The Carretera Austral, ChileSouth America is a huge continent with varied topography and weather conditions. With one straight ride Iíd have dry weather in the Andes in our (North American) late summer and fall, but frigid temperatures in Patagonia and Tierra del Fuego. Alternatively, I could have moderate temperatures during the South American summer in the south, but be slogging through mud in the Andes. After consideration and discussions by phone and e-mail with other riders who had made the trip, I came to a logical conclusion. I needed a minimum of 10 to 12 weeks, broken into two segments. The trip would have to be split somewhere, with the bike left in South America to mitigate the shipping costs. The next dates in which that would be possible were late-summer 2004 and the winter of 2004 Ė 2005. The dates were entered into my PDA, normally an inviolable commitment.

Still, as the time to arranging shipping and buy airplane tickets approached, I wavered. It wasnít a good time. My Mom was sick. Our business had still not fully recovered from a convergence of events that had been affecting us for about two years: the high-tech crash (Microsoft and a slew of other Seattle-area companies), the post-September 11 impact on Boeing which shuttered several plants in our area, and an onslaught of new competition in spite of the other issues. I had other, much more important things to do than ride across South America.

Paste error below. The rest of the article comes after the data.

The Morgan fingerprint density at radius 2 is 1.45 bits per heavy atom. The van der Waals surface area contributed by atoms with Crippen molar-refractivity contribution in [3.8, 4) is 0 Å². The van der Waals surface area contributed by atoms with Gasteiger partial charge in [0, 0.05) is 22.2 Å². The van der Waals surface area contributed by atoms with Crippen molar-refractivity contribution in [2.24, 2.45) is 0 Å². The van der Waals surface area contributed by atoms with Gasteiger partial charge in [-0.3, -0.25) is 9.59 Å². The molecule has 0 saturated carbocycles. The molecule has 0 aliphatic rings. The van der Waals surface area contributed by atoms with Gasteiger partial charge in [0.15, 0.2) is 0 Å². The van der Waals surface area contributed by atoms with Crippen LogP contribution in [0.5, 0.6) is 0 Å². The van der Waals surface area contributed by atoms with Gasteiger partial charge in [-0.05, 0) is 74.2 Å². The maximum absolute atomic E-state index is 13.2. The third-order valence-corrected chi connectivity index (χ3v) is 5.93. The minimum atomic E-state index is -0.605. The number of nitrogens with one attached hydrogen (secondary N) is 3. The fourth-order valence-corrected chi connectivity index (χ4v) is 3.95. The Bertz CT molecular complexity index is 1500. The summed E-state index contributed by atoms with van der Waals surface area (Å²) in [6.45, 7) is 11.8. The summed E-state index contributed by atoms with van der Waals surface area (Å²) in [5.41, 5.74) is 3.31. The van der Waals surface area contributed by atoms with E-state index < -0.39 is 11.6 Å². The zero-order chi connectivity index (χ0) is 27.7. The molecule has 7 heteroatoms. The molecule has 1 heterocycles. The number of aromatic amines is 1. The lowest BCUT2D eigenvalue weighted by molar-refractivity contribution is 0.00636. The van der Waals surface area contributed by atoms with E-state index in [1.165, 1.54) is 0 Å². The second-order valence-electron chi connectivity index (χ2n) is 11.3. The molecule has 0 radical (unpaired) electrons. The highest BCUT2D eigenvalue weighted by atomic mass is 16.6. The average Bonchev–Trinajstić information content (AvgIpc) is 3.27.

But this I remember well. At one point in early-2004 Jan said very matter-of-factly one day: ďif you donít make this trip this time, thereís a very good chance that you wonít ever take it. Youíve already delayed it at least twice before.Ē That sounded like the truth hitting a little too close to home, and I considered the situation philosophically. First, the difference between dreams and goals is the setting of a time certain; a date on which action commences. In my experience, if the date isnít written down the goal never turns into reality. I had made this a goal, but it was rapidly slipping back into dreamland. Second, there is never a good time to complete a goal that is this time-consuming, difficult and yes, expensive. Something will always get in the way. At the end of the day, then, life slips away one dream at a time. All the things that we hoped for, planned, and scheduled from dreams to goals, fade into distant memory if not acted upon. Done with frequency, it leads to an unfulfilled life. Jan was correct. I needed to get this goal back on track.

So thatís how I find myself in Santiago, Chile, waiting for two hours now (Latin-American time) for Wilson Freightís driver to come by the hotel and escort me and the BMW to the warehouse. This is the end of a dream realized, and one of the most amazing journeys that Iíve ever undertaken. But before I give up my bully pulpit for at least a couple of years, I want to encourage you to dust off just one of those dreams that has long been shelved as life got in the way, and put it on the calendar.